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[SCG note:  In 1874 the Bracewell Estate was owned by James Turner Hopwood who built the Scottish Baronial pile in 1869 to replace the ruins of the Tudor Hall.  The cost of the rebuild was estimated to be over £50,000 at the time.  I am not sure whether the hall was sold in 1874 as I have seen an 1875 sale document, exactly the same as this one but the lithograph and maps were coloured.  I have information that the next owner of the hall was a Mr Riley of Richmond and that shortly afterwards it was used as a private school for boys for many years.  This school was so successful that they had to move out to bigger premises.]



In the Craven district.


Particulars and conditions of sale of the “Bracewell Hall Estate” a very fine freehold residential property situate in the parishes of Bracewell, Horton and Gisburn.


Only one mile and a half from Barnoldswick station on the Midland Railway.  Ten miles from the important market towns of Skipton and Clitheroe and two miles from the new station now being formed at Gisburn in connection with the Lancashire and Yorkshire railway extension.


With a capital, stone built Gothic Mansion containing an elegant suite of reception rooms with parqueterie [sic] floors and pitch pine fittings and including a fine baronial hall, or music and ballroom; numerous principal and secondary bed and dressing rooms, night and day nurseries, two bath rooms; servant’s apartments; convenient domestic offices, good cellarage, laundries and a handsome conservatory.  It occupies an elevated and commanding position with southern aspect overlooking well arranged pleasure grounds and an ornamental sheet of water.


The estate consists altogether of rich old pastures, well watered and covering an area of 1,596 acres divided into eleven compact farms with good homesteads in the occupation of a highly respectable class of tenants at moderate rents, amounting, with the small estimated rental of the mansion, sporting, and lands in hand to upwards of £3,720 per annum.  Free from all outgoings except £6-7s-4d per annum.


Together with the manor of Bracewell and the advowson and next presentation to the vicarage of Bracewell.


Which will be sold by auction by Messrs. Chinnock, Galsworthy and Chinnock at the auction mart, Tokenhouse Yard, in the City of London on Tuesday the 28th day of July 1874 at two o’clock precisely in one lot.  (unless an acceptable offer is previously made)


May be viewed by cards, to be obtained of the auctioneers, and particulars with plans obtained of Messrs. L and W Wilkinson, solicitors, 75 Ainsworth Street, Blackburn, Lancashire; at the auction mart, City of London and of Messrs Chinnock, Galsworthy and Chinnock, Land Agents and Surveyors, 11 Waterloo Place, Pall Mall, London, SW.


[Next page:]


YORKSHIRE, in the Craven District.


Valuable freehold landed investment free of tithe and land tax, except as to a small portion.


PARTICULARS.  The Bracewell Hall Estate.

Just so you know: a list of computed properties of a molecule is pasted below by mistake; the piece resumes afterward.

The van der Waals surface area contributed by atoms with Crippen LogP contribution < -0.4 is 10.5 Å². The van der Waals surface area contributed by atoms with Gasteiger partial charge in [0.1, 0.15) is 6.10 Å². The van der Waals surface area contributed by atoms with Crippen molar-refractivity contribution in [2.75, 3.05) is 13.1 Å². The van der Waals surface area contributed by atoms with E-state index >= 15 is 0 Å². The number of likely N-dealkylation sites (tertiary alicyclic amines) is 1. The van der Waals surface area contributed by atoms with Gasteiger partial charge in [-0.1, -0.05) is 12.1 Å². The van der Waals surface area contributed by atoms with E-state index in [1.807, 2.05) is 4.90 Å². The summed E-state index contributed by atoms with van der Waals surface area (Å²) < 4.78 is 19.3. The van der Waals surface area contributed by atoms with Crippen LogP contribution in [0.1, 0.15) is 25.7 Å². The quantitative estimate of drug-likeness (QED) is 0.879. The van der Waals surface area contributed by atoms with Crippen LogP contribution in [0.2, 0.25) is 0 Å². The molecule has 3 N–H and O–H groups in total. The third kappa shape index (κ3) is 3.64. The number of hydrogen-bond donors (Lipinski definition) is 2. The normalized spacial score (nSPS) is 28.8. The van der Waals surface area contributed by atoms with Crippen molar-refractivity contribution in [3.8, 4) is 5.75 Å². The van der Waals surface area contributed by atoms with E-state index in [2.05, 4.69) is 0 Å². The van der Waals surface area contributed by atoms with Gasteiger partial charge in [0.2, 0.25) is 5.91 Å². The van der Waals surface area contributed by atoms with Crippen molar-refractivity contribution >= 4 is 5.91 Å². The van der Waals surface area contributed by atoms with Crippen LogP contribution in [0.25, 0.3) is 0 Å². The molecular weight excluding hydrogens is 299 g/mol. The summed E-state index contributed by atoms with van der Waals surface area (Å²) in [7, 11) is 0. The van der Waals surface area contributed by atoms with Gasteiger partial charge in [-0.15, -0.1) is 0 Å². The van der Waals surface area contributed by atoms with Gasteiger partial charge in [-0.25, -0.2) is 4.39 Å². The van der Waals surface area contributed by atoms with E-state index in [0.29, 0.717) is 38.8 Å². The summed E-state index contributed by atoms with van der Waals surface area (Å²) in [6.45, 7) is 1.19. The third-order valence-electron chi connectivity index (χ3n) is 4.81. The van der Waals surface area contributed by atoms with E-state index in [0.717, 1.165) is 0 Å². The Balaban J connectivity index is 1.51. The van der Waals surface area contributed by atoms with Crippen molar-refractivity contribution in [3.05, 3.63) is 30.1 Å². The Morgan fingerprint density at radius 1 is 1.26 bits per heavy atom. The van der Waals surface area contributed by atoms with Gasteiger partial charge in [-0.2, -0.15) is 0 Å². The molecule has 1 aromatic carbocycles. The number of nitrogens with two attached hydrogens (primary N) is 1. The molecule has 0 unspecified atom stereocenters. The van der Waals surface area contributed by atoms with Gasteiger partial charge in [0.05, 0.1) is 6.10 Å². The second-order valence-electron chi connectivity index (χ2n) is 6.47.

Is situate in the parishes of Bracewell, Horton and Gisburn in the West Riding of the County of York.  About ten miles from the important market towns of Skipton and Clitheroe and two miles from the new station now being formed at Gisburn in connection with the Lancashire and Yorkshire railway and comprises Bracewell Hall, a fine stone built family mansion of handsome Gothic elevation with tower and belfry, occupying a commanding position on the site of the Old Bracewell Abbey [SCG note:  A bit of estate agent hyperbole is evident here, there is no evidence that there was ever an abbey at Bracewell.]  with southern aspect and surrounded by well arranged Ornamental Pleasure Grounds and a fine sheet of water.


The mansion, which is well arranged and fitted with every modern convenience and in the most perfect state of repair, is approached from the High Road by a carriage drive with Ornamental Iron gates and stone piers.  And contains:  An elegant suite of reception rooms entered by a handsome Gothic porch with Minton’s tile paving.  To the entrance hall or morning room, 21 ft by 13 ft with stone chimney piece and Minton’s tile hearth; Inner Hall or vestibule with parqueterie [sic] floor from which rises the principal staircase.


A noble drawing room with two bay windows, 28 ft by 21 ft inclusive fitted with a white marble chimney piece and Minton’s tile hearth.


A bayed dining room, 34ft by 21 ft leading to the handsome baronial hall or music and ballroom, 61 ft 6 inches by 25 ft 6 inches with a fine bay window 13 ft wide and 10 ft deep, the hall being surrounded by a dado of pitch pine 5ft high and having an open pine roof 34 ft high and at one end a gallery of pitch pine entered from an upper room.  Large hearth laid with Minton’s tiles and oak-framed border with polished spiral bar fender.


{N.B. -  The hall contains a magnificent organ built by the renowned CAVAILLE COLL of Paris, with 41 stops, the case being of oak of handsome gothic design; it is blown by a hydraulic engine.  There is also a handsome carved oak chimney piece surmounted by a beautiful stained glass window representing Shakespeare reading on of his plays to Queen Elizabeth and her court, executed in the highest style of art by Messrs. Baillie of London.  These will not be included in the sale and the right to remove them is reserved.}


The whole of the reception rooms are finished in the best style with pitch pine fittings and the floors laid with oak parquetrie by Messrs. Arrowsmith of London.


There is a handsome stone-built conservatory paved with Minton’s tiles and a W C.


A gun room lined with polished deal and containing a Chubb’s fire proof safe, gun rack and lavatory.